Winters are long here—certainly not as long as in some corners of the globe, but also much longer than other places where the sun seems to shine year round. But the thing is, when you’re scraping ice off a windshield or bundling a third layer on to go for a walk or shoveling two feet of snow off of your driveway, it doesn’t really matter what someone else somewhere else thinks about the climate in their own neighbourhood, does it?

My winter was long, and it was cold, and it was deep. 

And then one morning I looked out the same window at the same tree and noticed something almost imperceptibly different. The tiniest of buds were beginning to appear on those previously barren branches. Of course I knew this day would come, but I didn’t feel this day would come. But there they were, emerging with hope and a promise of new life, and so I snapped a fourth photo.

After months of dormancy and silence and nothingness, the fifth and sixth and seventh photos came in rapid succession, slightly different versions of the same miracle: those lifeless limbs inhaling and exhaling like the army of dry bones that put on flesh and came to life in Ezekiel’s ancient vision. Hope where hope had no business showing up. Grace when grace was least expected.

Which is what life started feeling like for myself, too. Small buds becoming larger buds becoming tips of leaves and eventually the familiar bright green foliage that had first grabbed my attention during that quiet morning nine months earlier. Life was coming back, as it always does. Not the same leaves—those were dead and gone—but new leaves. I took another photo and the cycle was complete.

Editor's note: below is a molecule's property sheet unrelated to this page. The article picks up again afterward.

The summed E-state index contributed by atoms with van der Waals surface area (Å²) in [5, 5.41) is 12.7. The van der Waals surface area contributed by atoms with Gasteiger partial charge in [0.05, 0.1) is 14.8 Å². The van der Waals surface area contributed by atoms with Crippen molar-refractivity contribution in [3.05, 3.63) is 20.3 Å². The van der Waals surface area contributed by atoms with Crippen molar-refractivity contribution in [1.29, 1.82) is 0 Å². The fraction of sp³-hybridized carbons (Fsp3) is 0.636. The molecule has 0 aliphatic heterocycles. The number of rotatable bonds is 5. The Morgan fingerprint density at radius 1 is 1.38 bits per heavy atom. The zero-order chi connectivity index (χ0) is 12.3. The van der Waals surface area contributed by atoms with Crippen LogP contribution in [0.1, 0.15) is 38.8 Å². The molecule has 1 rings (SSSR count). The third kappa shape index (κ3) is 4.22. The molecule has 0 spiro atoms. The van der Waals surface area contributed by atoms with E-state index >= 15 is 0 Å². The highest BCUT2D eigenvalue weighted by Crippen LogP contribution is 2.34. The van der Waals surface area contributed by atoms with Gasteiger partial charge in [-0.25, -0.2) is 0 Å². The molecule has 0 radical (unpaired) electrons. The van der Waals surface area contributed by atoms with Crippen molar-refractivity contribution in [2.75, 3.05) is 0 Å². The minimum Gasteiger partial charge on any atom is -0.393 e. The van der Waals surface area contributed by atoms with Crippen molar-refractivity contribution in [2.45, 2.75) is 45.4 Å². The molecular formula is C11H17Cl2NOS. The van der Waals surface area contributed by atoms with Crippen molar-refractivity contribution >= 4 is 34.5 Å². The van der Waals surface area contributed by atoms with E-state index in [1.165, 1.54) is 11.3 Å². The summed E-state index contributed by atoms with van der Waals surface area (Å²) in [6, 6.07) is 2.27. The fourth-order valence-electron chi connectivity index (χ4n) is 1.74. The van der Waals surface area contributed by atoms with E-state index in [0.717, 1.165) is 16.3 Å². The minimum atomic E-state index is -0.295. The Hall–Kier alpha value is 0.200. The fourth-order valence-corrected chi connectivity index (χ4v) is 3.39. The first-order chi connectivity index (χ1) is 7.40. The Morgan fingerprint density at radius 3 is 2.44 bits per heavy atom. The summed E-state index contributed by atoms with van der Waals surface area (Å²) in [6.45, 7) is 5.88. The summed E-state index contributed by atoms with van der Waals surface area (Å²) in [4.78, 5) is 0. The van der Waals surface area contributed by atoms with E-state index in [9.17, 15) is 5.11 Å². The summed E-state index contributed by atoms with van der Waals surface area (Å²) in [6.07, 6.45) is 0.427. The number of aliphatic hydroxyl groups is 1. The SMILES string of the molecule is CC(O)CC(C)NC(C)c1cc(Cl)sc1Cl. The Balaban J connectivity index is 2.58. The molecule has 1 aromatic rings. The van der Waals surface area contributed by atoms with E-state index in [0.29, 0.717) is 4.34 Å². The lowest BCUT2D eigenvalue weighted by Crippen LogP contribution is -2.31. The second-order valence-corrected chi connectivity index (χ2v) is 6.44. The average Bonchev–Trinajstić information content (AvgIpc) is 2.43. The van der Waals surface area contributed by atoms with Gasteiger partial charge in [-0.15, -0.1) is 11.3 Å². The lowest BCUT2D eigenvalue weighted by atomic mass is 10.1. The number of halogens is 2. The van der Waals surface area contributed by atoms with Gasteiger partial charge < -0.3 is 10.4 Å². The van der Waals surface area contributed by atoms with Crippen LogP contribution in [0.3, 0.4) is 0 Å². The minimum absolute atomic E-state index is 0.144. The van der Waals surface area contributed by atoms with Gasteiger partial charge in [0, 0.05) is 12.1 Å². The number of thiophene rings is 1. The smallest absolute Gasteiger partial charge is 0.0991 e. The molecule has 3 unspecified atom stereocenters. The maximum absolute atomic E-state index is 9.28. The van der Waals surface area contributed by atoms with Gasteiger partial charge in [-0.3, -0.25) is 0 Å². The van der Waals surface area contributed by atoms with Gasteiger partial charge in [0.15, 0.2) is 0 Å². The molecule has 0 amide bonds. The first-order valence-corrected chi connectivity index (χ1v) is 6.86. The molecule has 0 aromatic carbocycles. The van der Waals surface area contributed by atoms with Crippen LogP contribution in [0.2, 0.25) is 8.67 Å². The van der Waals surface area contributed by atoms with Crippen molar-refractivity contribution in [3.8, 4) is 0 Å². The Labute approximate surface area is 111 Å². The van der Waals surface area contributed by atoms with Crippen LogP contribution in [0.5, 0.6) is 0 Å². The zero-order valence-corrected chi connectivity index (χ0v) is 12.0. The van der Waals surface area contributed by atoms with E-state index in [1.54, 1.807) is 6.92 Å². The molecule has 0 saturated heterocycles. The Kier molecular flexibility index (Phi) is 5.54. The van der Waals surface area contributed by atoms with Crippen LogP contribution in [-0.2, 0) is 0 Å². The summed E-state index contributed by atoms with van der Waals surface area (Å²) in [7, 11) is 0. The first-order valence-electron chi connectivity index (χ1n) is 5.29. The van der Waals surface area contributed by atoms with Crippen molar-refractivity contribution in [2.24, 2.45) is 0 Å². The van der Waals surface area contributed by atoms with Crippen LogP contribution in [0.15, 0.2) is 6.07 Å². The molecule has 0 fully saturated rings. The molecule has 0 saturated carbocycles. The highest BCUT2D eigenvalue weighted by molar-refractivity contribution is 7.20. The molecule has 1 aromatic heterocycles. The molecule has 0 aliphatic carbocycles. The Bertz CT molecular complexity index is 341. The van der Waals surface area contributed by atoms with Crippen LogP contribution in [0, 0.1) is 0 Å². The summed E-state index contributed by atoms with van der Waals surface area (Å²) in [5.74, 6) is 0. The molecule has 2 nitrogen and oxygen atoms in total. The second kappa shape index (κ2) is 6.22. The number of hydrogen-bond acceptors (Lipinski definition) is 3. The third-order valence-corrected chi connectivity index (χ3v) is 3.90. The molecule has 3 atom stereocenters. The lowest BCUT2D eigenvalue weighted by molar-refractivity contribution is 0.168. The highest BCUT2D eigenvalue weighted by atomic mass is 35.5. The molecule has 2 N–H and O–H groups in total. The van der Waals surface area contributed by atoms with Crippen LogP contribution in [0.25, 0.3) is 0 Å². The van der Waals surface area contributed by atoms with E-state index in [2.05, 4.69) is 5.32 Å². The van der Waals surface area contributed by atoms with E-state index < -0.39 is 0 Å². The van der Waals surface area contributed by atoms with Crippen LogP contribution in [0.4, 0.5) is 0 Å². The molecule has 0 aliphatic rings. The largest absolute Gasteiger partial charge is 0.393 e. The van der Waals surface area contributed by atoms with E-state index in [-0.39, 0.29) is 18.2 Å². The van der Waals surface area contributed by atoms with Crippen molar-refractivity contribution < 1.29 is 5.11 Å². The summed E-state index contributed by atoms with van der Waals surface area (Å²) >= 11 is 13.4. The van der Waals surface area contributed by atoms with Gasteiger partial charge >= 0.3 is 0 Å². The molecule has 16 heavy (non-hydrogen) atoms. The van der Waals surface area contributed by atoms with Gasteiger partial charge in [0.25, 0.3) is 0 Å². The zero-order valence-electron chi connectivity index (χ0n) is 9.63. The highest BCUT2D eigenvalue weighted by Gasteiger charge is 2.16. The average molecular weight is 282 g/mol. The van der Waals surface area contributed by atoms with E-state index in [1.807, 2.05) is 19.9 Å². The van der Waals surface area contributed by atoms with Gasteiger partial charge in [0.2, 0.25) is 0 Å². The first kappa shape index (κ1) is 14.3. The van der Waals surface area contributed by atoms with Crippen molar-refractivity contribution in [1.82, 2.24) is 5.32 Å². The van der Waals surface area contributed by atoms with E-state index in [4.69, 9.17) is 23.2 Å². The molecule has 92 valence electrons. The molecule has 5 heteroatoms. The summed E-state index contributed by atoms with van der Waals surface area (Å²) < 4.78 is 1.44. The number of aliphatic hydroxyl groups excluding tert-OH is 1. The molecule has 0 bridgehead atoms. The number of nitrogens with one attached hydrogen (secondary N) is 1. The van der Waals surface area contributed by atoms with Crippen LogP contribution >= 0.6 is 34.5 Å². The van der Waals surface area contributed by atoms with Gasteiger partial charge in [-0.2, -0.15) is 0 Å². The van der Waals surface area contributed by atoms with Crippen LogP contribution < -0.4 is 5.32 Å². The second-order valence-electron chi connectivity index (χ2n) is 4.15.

I won’t keep taking pictures like this forever, but I snapped one final addition to my collection this week when I noticed that first, solitary branch of red burst onto the scene in our backyard. I am once again preparing for a season of significant change in my life, although it feels very different this time around. This fall, there is an excitement building, a palpable sense of anticipation of what’s coming.

Which is to say, I don’t imagine I will resonate in quite the same way with the dropping leaves and stripped branches outside of my window this year, but I’m sure they will continue to speak to me in other ways, in new ways. 

And I will listen to what they have to say.